Last edited by scarlson; 05-31-19 at 08:57 PM. Reason: Remembered moar specs
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Old 06-01-19, 09:45 AM
  #45  
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Originally Posted by belacqua View Post
It's that time of year. Anybody else thinking about this topic?
Funny thread- I don't remember it, but what I posted 2.5 years ago is what i would still use if it had to be a c&v setup.
An early 90s hybrid for tire clearance and the stock wide range drivetrain.


I've chuckled at some of the responses. 32mm tires would seem miserable. Surprised how few know about the race.
It's clearly skewed in my mind as i figure more know of it.
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Old 06-01-19, 10:21 AM
  #46  
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I don't know what vintage bike arrangement is best for "fat clay", which is what you find on Kansas back roads that haven't been graced with limestone gravel? Even the finely crushed limestone, along with the fat clay, persistently sticks to every surface is comes into contact, like Mother Nature's equivalent to a toothpaste-to-sink mystery adhesion force.
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Old 06-01-19, 03:26 PM
  #47  
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Originally Posted by scarlson View Post
Yeah I'm beginning to think he's the cycling equivalent of the wicked witch of the west: flies over everything like he's on a broom, but needs fenders to keep from getting his arse wet or he'll melt.
HEY! I resemble that remark.

FWIW my Norther is basically a vintage rando machine (though with aero brake levers- no brifters though). 42mm rubber and fenders- to prevent melting, obviously.
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Old 06-01-19, 03:45 PM
  #48  
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Originally Posted by DHPflaumer View Post
HEY! I resemble that remark.

FWIW my Norther is basically a vintage rando machine (though with aero brake levers- no brifters though). 42mm rubber and fenders- to prevent melting, obviously.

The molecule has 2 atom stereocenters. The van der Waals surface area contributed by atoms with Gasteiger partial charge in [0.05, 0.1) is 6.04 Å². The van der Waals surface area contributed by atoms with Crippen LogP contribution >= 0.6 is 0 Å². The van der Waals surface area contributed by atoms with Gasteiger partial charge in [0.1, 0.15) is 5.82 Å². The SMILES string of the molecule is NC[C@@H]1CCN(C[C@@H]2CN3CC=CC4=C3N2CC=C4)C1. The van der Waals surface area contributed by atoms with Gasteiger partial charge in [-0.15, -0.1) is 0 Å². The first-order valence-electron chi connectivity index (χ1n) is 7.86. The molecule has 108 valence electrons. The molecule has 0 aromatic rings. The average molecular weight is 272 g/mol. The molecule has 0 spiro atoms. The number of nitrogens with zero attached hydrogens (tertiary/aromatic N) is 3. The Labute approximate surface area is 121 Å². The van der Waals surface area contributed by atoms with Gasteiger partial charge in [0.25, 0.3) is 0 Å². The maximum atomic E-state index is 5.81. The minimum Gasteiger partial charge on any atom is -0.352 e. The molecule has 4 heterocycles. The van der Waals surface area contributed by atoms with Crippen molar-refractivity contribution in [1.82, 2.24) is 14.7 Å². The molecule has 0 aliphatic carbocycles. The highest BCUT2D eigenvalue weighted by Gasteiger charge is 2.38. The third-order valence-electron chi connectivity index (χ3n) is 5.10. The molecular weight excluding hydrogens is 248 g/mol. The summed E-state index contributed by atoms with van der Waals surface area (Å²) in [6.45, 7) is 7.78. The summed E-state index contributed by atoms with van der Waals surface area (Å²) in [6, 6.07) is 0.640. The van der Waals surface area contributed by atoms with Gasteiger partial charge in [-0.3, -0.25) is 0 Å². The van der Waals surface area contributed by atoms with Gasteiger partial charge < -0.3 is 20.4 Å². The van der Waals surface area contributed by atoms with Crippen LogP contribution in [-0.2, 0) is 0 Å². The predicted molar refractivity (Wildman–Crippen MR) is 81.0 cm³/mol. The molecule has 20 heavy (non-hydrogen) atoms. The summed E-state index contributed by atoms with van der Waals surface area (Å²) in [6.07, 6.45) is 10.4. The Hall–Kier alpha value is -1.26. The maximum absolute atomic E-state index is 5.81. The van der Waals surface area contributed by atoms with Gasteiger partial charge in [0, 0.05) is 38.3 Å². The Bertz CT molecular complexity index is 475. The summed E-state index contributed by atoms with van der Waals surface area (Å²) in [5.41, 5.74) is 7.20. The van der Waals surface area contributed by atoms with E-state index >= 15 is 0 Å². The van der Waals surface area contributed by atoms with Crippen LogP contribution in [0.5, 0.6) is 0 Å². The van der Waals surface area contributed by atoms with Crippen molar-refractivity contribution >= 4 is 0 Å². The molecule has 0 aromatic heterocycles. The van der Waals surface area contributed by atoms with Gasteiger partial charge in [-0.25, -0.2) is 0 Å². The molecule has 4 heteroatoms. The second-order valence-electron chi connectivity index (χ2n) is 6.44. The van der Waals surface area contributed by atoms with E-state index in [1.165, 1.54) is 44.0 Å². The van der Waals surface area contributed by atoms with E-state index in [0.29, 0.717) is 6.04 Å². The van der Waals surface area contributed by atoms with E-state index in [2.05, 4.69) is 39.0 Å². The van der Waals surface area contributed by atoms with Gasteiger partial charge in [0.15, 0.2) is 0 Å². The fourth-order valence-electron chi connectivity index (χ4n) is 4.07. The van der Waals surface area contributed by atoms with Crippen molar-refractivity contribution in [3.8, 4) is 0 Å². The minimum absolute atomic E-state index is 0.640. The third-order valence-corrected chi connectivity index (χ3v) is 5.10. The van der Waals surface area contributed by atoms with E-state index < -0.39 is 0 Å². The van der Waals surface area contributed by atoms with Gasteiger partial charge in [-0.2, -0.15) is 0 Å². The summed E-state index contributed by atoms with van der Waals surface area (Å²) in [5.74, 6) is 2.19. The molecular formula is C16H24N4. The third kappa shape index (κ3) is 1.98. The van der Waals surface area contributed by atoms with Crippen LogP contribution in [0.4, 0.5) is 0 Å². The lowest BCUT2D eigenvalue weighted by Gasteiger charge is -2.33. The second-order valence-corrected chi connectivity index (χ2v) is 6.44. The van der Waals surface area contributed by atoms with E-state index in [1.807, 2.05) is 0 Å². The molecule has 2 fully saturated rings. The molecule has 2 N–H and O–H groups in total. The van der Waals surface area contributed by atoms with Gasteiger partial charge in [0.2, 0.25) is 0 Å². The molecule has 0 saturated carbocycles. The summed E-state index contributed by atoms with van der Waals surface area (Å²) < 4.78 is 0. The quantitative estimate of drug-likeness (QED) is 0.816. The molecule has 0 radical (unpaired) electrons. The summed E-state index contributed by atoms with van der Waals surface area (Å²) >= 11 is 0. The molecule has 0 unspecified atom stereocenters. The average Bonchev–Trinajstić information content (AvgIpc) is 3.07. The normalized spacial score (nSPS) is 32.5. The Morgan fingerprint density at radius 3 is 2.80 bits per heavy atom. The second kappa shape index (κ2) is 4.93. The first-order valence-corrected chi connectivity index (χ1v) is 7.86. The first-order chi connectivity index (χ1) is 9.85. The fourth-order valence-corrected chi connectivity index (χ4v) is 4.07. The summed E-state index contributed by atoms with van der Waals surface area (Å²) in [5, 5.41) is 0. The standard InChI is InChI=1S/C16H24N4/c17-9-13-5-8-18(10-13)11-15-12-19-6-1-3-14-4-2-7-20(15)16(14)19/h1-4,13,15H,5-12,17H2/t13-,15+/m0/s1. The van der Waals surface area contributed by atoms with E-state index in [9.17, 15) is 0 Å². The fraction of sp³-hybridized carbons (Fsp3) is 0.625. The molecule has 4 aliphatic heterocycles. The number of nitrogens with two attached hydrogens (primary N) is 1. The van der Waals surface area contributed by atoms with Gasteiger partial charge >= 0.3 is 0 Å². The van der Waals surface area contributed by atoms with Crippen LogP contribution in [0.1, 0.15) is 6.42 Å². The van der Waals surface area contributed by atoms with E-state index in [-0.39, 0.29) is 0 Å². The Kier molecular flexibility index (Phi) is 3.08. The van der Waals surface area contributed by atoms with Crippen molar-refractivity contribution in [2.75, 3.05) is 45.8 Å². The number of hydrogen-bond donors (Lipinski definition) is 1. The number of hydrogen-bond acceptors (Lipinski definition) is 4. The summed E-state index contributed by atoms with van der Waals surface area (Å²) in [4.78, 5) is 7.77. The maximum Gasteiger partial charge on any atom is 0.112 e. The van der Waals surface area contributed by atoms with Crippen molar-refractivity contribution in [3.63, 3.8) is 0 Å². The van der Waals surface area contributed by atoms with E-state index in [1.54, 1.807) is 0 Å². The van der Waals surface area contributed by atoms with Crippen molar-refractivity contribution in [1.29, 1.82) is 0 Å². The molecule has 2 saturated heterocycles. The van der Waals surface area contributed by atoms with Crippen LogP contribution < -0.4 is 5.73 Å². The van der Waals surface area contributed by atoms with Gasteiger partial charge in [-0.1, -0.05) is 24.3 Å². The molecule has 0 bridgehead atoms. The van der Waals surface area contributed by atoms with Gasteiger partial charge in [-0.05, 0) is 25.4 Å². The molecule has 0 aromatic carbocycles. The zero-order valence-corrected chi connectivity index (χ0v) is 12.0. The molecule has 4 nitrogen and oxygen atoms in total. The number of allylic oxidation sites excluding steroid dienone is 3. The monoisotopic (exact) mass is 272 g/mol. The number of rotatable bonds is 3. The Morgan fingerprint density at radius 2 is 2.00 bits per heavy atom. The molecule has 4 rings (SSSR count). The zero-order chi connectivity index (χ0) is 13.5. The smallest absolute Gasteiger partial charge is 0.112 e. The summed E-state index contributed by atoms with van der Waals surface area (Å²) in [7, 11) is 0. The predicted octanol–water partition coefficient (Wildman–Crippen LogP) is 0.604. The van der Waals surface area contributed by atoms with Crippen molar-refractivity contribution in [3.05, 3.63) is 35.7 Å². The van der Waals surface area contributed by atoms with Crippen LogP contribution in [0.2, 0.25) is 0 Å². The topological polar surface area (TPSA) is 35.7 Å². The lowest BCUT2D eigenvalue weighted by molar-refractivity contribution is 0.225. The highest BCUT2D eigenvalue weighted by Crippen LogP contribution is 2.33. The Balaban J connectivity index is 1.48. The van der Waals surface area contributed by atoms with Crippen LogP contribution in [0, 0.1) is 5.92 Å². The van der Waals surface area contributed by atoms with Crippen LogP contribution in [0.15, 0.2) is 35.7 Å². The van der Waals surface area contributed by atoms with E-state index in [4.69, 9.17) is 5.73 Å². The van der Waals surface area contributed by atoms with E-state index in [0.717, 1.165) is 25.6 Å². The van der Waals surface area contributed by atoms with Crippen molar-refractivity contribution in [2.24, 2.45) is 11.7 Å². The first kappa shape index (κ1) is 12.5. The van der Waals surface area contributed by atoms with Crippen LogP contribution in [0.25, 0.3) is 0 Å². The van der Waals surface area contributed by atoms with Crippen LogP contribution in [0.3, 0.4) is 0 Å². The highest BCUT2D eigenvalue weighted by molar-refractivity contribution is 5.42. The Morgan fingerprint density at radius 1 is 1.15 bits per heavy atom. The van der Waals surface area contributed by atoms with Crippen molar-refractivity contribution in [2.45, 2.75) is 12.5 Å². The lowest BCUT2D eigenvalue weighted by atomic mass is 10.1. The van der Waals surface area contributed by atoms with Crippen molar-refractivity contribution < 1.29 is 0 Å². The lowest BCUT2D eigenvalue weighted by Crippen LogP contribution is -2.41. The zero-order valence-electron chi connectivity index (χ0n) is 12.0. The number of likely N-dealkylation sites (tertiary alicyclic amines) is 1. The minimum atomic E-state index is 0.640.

Heh, mee too brother! Everything in my fleet is like that except the Vitus 979, which _can't_ take fenders. And worse, I evangelize. Dirty water from below is sooo much worse than clean water from above. Hek, I feel like I'm melting when I get caught in the wet on my non-fendered Vitus, which is partly why I mentioned it.
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Old 06-02-19, 04:58 AM
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Originally Posted by scarlson View Post
Heh, mee too brother! Everything in my fleet is like that except the Vitus 979, which _can't_ take fenders. And worse, I evangelize. Dirty water from below is sooo much worse than clean water from above. Hek, I feel like I'm melting when I get caught in the wet on my non-fendered Vitus, which is partly why I mentioned it.
Unrelated, but if you ever need someone to help you ride the Jack Taylor tandem in your signature, Rhode Island is close! My dream is to pick up a vintage 650b tandem!
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Old 06-02-19, 05:33 AM
  #50  
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Originally Posted by ksryder View Post
It's a long day in the saddle. Last year with the mud it took me just under 18 hours. This year it was dry but unexpectedly hot & the second half was against a 17-20 mph headwind, it took me 15:45. That included roughly 45 minutes of stops.

Ted King probably would've had 3 minutes of stops but he had to change a flat; he still came in 45 minutes before anyone else. By all accounts he's a super nice guy.
Congrats ksryder! That's is some ride. The names near the top are pretty impressive, just to pick 2 are Peter Stetina and Geoff Kabush. Some locals drove out there, one who was around 50th, so I looked at the results last night. Really, the way bikes have evolved, if you stripped down many of those current tech gravel bikes the winners were on, and a 29" hardtail of today, you'd have a hard time telling them apart. Any vintage bike that could start to compare would take a very large 700 tire. Maybe something like an early trek 750. I was laughing with a guy on a ride Thurs about how so many people do centuries now, you forget how hard they can be. You get to about mile 80, and if you've been working and pushing the peddles, the last 20 can really be hard. 200 on dirt?!?! The winner averaged over 20mph. That means there were stretches where these guys were in groups, flying, like the local A group on a weekday ride.